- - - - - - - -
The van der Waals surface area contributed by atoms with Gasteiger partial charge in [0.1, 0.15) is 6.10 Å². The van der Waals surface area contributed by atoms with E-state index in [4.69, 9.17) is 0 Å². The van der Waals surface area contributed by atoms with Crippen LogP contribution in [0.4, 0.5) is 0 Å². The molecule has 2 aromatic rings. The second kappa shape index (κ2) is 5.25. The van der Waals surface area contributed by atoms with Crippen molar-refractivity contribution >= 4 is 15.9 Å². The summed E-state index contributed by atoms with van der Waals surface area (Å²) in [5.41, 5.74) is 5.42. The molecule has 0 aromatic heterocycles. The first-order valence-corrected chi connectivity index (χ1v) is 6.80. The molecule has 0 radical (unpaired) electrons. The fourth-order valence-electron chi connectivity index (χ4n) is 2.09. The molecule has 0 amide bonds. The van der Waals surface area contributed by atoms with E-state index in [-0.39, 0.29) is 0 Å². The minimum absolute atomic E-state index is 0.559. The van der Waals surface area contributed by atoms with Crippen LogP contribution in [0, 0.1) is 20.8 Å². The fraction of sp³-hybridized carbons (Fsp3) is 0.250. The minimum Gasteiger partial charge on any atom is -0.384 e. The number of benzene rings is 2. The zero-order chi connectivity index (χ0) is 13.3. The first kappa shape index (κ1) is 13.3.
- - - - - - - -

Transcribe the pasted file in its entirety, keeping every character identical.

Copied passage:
The van der Waals surface area contributed by atoms with Gasteiger partial charge in [0.1, 0.15) is 6.10 Å². The van der Waals surface area contributed by atoms with E-state index in [4.69, 9.17) is 0 Å². The van der Waals surface area contributed by atoms with Crippen LogP contribution in [0.4, 0.5) is 0 Å². The molecule has 2 aromatic rings. The second kappa shape index (κ2) is 5.25. The van der Waals surface area contributed by atoms with Crippen molar-refractivity contribution >= 4 is 15.9 Å². The summed E-state index contributed by atoms with van der Waals surface area (Å²) in [5.41, 5.74) is 5.42. The molecule has 0 aromatic heterocycles. The first-order valence-corrected chi connectivity index (χ1v) is 6.80. The molecule has 0 radical (unpaired) electrons. The fourth-order valence-electron chi connectivity index (χ4n) is 2.09. The molecule has 0 amide bonds. The van der Waals surface area contributed by atoms with E-state index in [-0.39, 0.29) is 0 Å². The minimum absolute atomic E-state index is 0.559. The van der Waals surface area contributed by atoms with Crippen LogP contribution in [0, 0.1) is 20.8 Å². The fraction of sp³-hybridized carbons (Fsp3) is 0.250. The minimum Gasteiger partial charge on any atom is -0.384 e. The number of benzene rings is 2. The zero-order chi connectivity index (χ0) is 13.3. The first kappa shape index (κ1) is 13.3.